Here are some in progress pics of the Ronin project.
The house was made of blue HD styrofoam and Evergreen. I covered the walls with, how appropriate, wall filler and sanded it back to achieve a slightly smoother look.
The roof was fashioned from bristles from an old paint brush, and I raided my “green” box for the window covers; cutting of stems from dried “something”. No idea what, but it served the purpose.
My green box is a collection of stuff I use for my dioramas: natural and manufactured products, purchased stuff as well as all kinds of goodies I found in the garden or wherever you find useful things. Which could be everywhere you go, really.
The tree is a dried root and I sculpted new roots at the bottom. I covered the sculpted area and lower part of the stem with Bark Paste from Anita Decor, a railroad brand. Kewl stuff!
The wooden base has an interesting colour pattern and has actual cracks that inspired me to fashion the base the way I did. I sculpted the “tree” leading to the actual base from Magic Sculp, wrapped around a twisted wire armature, and let the roots drape over the edges and run into some of the crevices of the wooden base.
I wanted the blossoming tree to work as a sort of natural frame for the figure, as the figure is obviously what it’s about. The scenery is merely decoré, but effectively used to “box” the figure, so to speak. My wife and I, together with some friends, were recently invited by our friends Goetz Siepmann and Nicole Siepmann-Eppinger for a weekend of figure painting, base making and to hang out. Goetz and Nicole really inspired me by their approach of making bases for their figures. So I owe them a big thank you, as this project, simple as it may seem, has made me realize that thinking out of the box is the best thing to get you any further in this wonderful hobby.
Over the past few weeks I spent some hours working on my Snow Crash diorama. My last effort to actually building something diorama-ish dates back roughly two years. And something of this size (32*42 cms surface) I can’t even recall the last time, perhaps 4-5 years ago. Working on the various elements, figures, aircraft, groundwork, planning etc. reminded me though, that building dioramas requires all the skills you’ve got.
As the title already mentioned, the Aerosan crew is done, with some slight modifications to a set by the company TANK: They still require some weathering, but I’m saving that for when the diorma is nearing final completion.
There’s no question about it: modellers do need elaborate reference material and an extensive library. Here’s why:
Several steamy nights including hot carpentry and messing about with styrofoam lead to this translation of the previously shown layout:
From Balsa wood rods, bark paste, Asparegus fern leaves, 3M Spray Mount and static grass I made two fir trees and some fir tree parts (The Storch had hit into something, remember?). Here’s the green version of one of the trees….they will become white in the end:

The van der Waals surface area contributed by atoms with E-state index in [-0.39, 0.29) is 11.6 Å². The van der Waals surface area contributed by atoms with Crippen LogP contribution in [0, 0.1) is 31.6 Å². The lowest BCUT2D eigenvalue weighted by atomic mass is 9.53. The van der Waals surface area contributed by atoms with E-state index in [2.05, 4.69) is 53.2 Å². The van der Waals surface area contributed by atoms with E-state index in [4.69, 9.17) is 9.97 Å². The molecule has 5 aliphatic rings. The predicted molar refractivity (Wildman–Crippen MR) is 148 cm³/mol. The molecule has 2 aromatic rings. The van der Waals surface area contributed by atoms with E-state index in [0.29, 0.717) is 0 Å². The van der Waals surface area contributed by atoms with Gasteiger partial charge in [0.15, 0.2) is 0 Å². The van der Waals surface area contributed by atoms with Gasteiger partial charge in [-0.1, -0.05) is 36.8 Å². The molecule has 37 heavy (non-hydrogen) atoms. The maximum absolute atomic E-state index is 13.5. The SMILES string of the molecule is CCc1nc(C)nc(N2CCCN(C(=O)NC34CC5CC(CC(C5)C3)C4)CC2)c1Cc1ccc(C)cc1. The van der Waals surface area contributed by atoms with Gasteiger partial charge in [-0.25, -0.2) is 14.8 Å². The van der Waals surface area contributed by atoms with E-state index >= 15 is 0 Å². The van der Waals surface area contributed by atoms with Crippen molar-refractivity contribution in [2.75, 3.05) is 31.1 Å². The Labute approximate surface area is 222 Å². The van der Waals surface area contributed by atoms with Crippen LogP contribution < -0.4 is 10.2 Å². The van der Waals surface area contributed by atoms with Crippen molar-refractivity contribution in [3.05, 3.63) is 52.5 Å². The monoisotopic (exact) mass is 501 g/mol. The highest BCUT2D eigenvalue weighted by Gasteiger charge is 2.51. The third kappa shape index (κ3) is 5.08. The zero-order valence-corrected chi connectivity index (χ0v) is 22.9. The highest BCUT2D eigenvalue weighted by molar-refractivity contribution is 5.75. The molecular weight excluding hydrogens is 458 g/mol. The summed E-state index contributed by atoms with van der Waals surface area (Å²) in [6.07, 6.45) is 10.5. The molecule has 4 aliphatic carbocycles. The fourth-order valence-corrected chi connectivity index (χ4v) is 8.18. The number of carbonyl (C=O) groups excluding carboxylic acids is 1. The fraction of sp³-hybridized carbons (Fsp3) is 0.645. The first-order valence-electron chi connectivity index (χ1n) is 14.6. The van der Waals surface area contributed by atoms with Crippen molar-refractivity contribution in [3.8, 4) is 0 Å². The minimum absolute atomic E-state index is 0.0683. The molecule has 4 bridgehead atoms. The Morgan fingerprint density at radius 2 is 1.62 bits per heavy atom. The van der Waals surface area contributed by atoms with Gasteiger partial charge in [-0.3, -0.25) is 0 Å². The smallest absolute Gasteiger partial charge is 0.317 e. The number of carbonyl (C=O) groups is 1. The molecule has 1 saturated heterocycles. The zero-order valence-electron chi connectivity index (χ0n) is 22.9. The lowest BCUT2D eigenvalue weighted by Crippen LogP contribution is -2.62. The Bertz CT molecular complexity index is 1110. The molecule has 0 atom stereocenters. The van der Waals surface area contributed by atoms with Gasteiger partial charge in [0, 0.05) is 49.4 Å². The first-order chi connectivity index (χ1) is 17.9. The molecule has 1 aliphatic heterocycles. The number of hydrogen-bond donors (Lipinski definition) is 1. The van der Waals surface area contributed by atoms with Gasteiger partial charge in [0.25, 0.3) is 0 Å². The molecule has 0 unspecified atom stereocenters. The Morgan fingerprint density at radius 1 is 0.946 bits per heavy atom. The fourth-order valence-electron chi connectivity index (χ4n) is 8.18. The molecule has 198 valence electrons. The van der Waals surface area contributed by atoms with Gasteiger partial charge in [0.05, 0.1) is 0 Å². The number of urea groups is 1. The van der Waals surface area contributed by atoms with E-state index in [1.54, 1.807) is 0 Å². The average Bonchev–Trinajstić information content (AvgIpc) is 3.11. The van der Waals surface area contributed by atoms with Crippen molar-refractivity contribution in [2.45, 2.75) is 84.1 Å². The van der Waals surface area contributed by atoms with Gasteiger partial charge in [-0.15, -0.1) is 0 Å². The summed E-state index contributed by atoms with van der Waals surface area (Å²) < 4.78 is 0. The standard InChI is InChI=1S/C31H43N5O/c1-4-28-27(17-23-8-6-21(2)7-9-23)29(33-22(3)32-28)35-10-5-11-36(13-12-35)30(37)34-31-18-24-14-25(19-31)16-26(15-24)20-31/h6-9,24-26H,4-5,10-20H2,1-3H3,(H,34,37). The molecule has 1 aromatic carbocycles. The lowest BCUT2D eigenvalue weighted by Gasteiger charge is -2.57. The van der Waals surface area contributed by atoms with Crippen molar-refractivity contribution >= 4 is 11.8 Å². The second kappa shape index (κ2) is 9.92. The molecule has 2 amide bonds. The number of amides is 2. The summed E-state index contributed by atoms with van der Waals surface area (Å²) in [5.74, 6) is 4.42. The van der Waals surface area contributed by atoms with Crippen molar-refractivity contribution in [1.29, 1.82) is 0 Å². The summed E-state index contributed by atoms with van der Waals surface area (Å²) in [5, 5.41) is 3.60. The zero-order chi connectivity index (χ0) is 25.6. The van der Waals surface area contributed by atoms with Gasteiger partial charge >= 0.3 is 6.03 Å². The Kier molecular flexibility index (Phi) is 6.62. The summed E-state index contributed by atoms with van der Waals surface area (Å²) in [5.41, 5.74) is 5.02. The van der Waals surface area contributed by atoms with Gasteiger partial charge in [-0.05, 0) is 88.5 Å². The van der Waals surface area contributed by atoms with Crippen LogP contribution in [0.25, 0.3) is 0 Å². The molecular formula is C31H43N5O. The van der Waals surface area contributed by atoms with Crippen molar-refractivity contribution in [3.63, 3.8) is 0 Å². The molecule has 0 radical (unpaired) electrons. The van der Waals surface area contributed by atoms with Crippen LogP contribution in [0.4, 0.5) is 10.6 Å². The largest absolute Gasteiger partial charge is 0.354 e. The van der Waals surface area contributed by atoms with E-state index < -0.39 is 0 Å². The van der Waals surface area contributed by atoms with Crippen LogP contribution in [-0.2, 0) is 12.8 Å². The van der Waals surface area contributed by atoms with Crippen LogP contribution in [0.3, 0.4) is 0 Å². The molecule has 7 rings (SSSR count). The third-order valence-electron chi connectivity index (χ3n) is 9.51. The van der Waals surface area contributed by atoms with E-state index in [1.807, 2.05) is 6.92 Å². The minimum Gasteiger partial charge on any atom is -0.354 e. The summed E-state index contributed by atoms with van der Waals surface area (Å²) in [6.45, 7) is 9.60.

Roughly testing the lay out of the different elements, always an exciting job as the idea comes to life:
I also started painting the Storch..finally. Pre-shading and base coating the bottom of the fuselage and wings:
One piece of advice: Masking the canopy with bare metal foils is the best thing you can do….said no modeller ever.
I applied it months ago, left it there for much too long and found last week that it was a helluva job peeling it off, finding glue residue all over the canopy. After removing all the bare metal foil, scraping it off actually, I removed the glue residue with Revel Painta Clean (don’t ask !) and then buffed it as well as I could and decided that I actually had something quite handy available and it may not come to a surprize to aircraft modellers:
Yes indeed. Alclad’s Aqua Gloss brought back the canopy to an acceptable state, after I applied several layers with the airbrush, resulting in a look that is feasible for harsh winter conditions.
A hard lesson learned here…. After taking these images I used low tack masking tape te re-mask the canopy for futher painting.
I am going for a two-tone green camouflage for my little Storch. No white wash as I need some nice contrast to all that friggin’ white stuff, ha!
So that’s all for now folks….to be continued
I have picked up my still nameless project again, involving an Aerosan and a Fieseler Storch in 1/35. Both kits are rather basic, the Fieseler Storch lacks a lot of interior details. In this diorama the Storch will do what it does best….crash 🙂 Or better said, it has made a rough emergency landing. This scenario will include a broken wing, broken prop blades.
Pics of the Aerosan in progress with moderate weathering, and still some work to do:
And I have done some work on the Storch as well. Some bits to add still, including the small stuff that’s supposed to be scattered throug the cockpit
To be continued….
Working on several projects, although “working” is the wrong term I’m afraid. Not much progress over the past several months. Life gets in the way, so it seems.
Anyway, the Trumpeter Aerosan in progress. Lots of missing details that had to be scratched and even more present, but wrong details , such as 4523578 bolts that were not on the actual vehicle, so these had to be sanded off.
The Aerosan will be part of a larger diorama involving lots of snow, which may not come as surprize.
Next on the to-do list is my first shadow box entitled Stake Out, featuring the Tamiya Citroen Traction, an oldie but goodie from Verlinden with a new head (MK35). This project is turning out to be my white whale as getting it composed and boxed properly is a true challenge. But the good ol’ Shep Paine diorama book shows it’s eternal value again. Very helpful info indeed.
Tamiya Citroen Traction